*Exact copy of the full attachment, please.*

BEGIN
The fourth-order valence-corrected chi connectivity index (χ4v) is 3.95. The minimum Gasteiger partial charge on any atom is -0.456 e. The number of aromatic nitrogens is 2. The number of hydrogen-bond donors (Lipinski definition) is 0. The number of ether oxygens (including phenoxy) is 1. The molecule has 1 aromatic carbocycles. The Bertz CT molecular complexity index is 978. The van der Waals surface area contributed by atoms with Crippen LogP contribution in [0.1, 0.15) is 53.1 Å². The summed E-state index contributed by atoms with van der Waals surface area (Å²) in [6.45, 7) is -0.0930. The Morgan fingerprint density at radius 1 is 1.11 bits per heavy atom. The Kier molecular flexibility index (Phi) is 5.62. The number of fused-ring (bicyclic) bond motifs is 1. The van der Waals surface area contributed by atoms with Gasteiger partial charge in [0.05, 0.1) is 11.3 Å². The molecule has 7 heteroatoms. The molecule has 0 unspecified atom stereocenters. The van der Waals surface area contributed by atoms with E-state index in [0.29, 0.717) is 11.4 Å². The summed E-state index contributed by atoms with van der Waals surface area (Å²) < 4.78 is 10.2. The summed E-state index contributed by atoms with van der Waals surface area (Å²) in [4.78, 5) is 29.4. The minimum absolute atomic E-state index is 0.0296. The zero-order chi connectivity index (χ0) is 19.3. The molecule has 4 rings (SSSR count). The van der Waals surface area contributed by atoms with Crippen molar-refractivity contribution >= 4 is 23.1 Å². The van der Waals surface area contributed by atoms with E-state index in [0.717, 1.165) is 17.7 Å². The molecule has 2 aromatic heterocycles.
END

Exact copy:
The fourth-order valence-corrected chi connectivity index (χ4v) is 3.95. The minimum Gasteiger partial charge on any atom is -0.456 e. The number of aromatic nitrogens is 2. The number of hydrogen-bond donors (Lipinski definition) is 0. The number of ether oxygens (including phenoxy) is 1. The molecule has 1 aromatic carbocycles. The Bertz CT molecular complexity index is 978. The van der Waals surface area contributed by atoms with Crippen LogP contribution in [0.1, 0.15) is 53.1 Å². The summed E-state index contributed by atoms with van der Waals surface area (Å²) in [6.45, 7) is -0.0930. The Morgan fingerprint density at radius 1 is 1.11 bits per heavy atom. The Kier molecular flexibility index (Phi) is 5.62. The number of fused-ring (bicyclic) bond motifs is 1. The van der Waals surface area contributed by atoms with Gasteiger partial charge in [0.05, 0.1) is 11.3 Å². The molecule has 7 heteroatoms. The molecule has 0 unspecified atom stereocenters. The van der Waals surface area contributed by atoms with E-state index in [0.29, 0.717) is 11.4 Å². The summed E-state index contributed by atoms with van der Waals surface area (Å²) < 4.78 is 10.2. The summed E-state index contributed by atoms with van der Waals surface area (Å²) in [4.78, 5) is 29.4. The minimum absolute atomic E-state index is 0.0296. The zero-order chi connectivity index (χ0) is 19.3. The molecule has 4 rings (SSSR count). The van der Waals surface area contributed by atoms with Crippen molar-refractivity contribution >= 4 is 23.1 Å². The van der Waals surface area contributed by atoms with E-state index in [0.717, 1.165) is 17.7 Å². The molecule has 2 aromatic heterocycles.